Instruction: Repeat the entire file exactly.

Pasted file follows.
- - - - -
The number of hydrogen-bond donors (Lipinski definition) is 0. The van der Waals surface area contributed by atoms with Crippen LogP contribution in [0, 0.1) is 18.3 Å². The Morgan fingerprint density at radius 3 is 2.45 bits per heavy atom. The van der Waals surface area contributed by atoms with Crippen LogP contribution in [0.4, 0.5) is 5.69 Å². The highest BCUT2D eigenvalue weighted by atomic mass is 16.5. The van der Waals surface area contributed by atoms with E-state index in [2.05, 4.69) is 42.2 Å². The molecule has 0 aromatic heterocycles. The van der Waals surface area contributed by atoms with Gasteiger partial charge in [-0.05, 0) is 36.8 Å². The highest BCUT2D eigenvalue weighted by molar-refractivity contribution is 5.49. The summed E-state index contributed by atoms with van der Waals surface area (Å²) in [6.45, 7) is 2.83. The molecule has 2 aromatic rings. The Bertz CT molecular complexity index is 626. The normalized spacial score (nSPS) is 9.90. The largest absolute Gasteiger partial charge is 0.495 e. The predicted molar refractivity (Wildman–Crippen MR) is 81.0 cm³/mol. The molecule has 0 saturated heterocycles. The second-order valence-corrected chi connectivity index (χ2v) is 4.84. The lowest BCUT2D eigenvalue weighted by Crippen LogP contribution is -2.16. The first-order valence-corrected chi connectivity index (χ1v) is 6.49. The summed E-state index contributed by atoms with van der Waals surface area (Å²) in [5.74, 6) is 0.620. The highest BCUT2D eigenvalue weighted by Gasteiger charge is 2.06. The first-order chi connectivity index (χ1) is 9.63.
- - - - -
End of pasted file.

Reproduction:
The number of hydrogen-bond donors (Lipinski definition) is 0. The van der Waals surface area contributed by atoms with Crippen LogP contribution in [0, 0.1) is 18.3 Å². The Morgan fingerprint density at radius 3 is 2.45 bits per heavy atom. The van der Waals surface area contributed by atoms with Crippen LogP contribution in [0.4, 0.5) is 5.69 Å². The highest BCUT2D eigenvalue weighted by atomic mass is 16.5. The van der Waals surface area contributed by atoms with E-state index in [2.05, 4.69) is 42.2 Å². The molecule has 0 aromatic heterocycles. The van der Waals surface area contributed by atoms with Gasteiger partial charge in [-0.05, 0) is 36.8 Å². The highest BCUT2D eigenvalue weighted by molar-refractivity contribution is 5.49. The summed E-state index contributed by atoms with van der Waals surface area (Å²) in [6.45, 7) is 2.83. The molecule has 2 aromatic rings. The Bertz CT molecular complexity index is 626. The normalized spacial score (nSPS) is 9.90. The largest absolute Gasteiger partial charge is 0.495 e. The predicted molar refractivity (Wildman–Crippen MR) is 81.0 cm³/mol. The molecule has 0 saturated heterocycles. The second-order valence-corrected chi connectivity index (χ2v) is 4.84. The lowest BCUT2D eigenvalue weighted by Crippen LogP contribution is -2.16. The first-order valence-corrected chi connectivity index (χ1v) is 6.49. The summed E-state index contributed by atoms with van der Waals surface area (Å²) in [5.74, 6) is 0.620. The highest BCUT2D eigenvalue weighted by Gasteiger charge is 2.06. The first-order chi connectivity index (χ1) is 9.63.